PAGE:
Denby Transport has been forced to abandon its planned trial of one of its innovative longer heavier vehicles (LHVs) after police and VOSA officials prevented the truck from leaving the company's depot.
The Lincoln-based haulier had been looking to take one of its Eco-Link 25.25m (83ft) trailers for a half-hour run on a seven-mile stretch of the A46 last Tuesday morning without a government permit.
However, as the truck drove through the gates, VOSA staff, accompanied by police officers, insisted that the trial be stopped in order for them to carry out a series of tests and measurements regarding its legality.
The Department for Transport (DfT) rejected trials of such vehicles in a report released in 2008, on the grounds of safety and environmental impact.
However, Denby Transport believes the interpretation of the term "towing implement"' set out in the current regulations, allows for the use of an extra trailer.
The DfT believes the term refers to recovering a vehicle after an accident or breakdown.
Peter Denby, managing director, says: "The trial is now abandoned, but if the tests provide us with some clarification on the issue, this could be a step forward.
"This is not a challenge to the authorities, we are simply seeking clarification of the legislation.
"We believe that the vehicles are legal, we have spent months and years talking to the government, and this is the same prototype we have been trialling for the past five years."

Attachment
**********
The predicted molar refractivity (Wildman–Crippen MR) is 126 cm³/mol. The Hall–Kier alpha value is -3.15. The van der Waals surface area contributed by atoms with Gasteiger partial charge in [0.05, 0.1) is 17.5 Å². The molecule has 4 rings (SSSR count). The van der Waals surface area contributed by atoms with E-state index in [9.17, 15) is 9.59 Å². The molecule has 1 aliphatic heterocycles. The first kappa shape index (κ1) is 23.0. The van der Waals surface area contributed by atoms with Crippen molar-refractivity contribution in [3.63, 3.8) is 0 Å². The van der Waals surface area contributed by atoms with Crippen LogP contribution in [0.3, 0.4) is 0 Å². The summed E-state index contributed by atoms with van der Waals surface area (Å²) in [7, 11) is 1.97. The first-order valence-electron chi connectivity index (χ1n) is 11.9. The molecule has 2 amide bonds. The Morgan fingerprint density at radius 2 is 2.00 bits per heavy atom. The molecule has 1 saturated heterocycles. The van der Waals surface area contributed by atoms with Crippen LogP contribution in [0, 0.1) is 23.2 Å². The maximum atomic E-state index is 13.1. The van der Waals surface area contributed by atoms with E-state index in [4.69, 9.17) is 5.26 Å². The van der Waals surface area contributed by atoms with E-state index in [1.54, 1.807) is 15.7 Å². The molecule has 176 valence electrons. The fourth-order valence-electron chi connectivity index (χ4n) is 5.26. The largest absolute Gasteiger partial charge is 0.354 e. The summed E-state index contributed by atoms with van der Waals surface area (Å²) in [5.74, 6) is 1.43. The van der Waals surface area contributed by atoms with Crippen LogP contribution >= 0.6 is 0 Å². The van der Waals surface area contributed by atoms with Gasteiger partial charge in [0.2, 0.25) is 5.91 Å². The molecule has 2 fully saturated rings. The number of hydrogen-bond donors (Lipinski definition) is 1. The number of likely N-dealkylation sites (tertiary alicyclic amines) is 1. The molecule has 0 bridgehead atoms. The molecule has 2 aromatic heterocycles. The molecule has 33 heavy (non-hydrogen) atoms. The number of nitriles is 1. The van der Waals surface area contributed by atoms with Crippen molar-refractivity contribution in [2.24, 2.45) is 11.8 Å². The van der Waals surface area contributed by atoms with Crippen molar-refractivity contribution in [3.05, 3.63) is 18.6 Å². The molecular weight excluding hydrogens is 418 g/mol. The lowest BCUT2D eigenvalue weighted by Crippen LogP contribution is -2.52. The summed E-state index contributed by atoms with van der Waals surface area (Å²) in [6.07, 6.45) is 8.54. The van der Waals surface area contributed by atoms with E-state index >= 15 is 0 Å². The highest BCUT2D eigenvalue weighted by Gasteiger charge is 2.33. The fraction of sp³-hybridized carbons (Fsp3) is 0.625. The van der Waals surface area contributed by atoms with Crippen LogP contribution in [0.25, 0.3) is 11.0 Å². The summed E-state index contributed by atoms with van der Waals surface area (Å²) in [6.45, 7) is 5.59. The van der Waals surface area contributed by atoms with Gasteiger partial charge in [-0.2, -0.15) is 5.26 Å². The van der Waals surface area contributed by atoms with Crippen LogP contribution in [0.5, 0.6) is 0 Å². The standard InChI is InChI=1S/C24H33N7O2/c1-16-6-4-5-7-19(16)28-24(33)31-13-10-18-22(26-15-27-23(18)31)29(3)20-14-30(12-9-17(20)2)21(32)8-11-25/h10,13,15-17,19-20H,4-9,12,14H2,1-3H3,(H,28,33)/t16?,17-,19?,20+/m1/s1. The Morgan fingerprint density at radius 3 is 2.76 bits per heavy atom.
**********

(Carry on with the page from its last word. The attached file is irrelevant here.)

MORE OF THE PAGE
A DfT spokesperson tells us that the government is sticking to its position that such vehicles will not be allowed on UK roads for "the foreseeable future".
Jack Semple, RHA policy director, tells us that the haulier is engaging in a debate that is "still very much alive in Europe and cannot be ignored in the UK."
"We support Denby Transport's initiative to clarify the law, and this issue is not going to go away" he says.
James Hookham, FTA managing director, policy and communications, says the FTA will be watching the outcome with "keen interest".
He adds: "The law is currently ambiguous, which has made the legality of LHVs unclear in the UK."
However, Philippa Edmunds, manager at rail freight lobby group Freight on Rail, says: "Denby Transport is breaking the spirit of the law, if not the law itself, and ignoring public opinion."
Blindspot safety technology for HGVs is to be extensively tested by the Transport Research Laboratory as part of Transport for ... more
An automated tolling system to allow HGVs to use the Humber Bridge without visiting a toll booth could be operational this autumn, following ... more
Get your free Euro-6 tipper guide only in this week’s issue of Commercial Motor, which is out tomorrow (24 April).This week’s ... more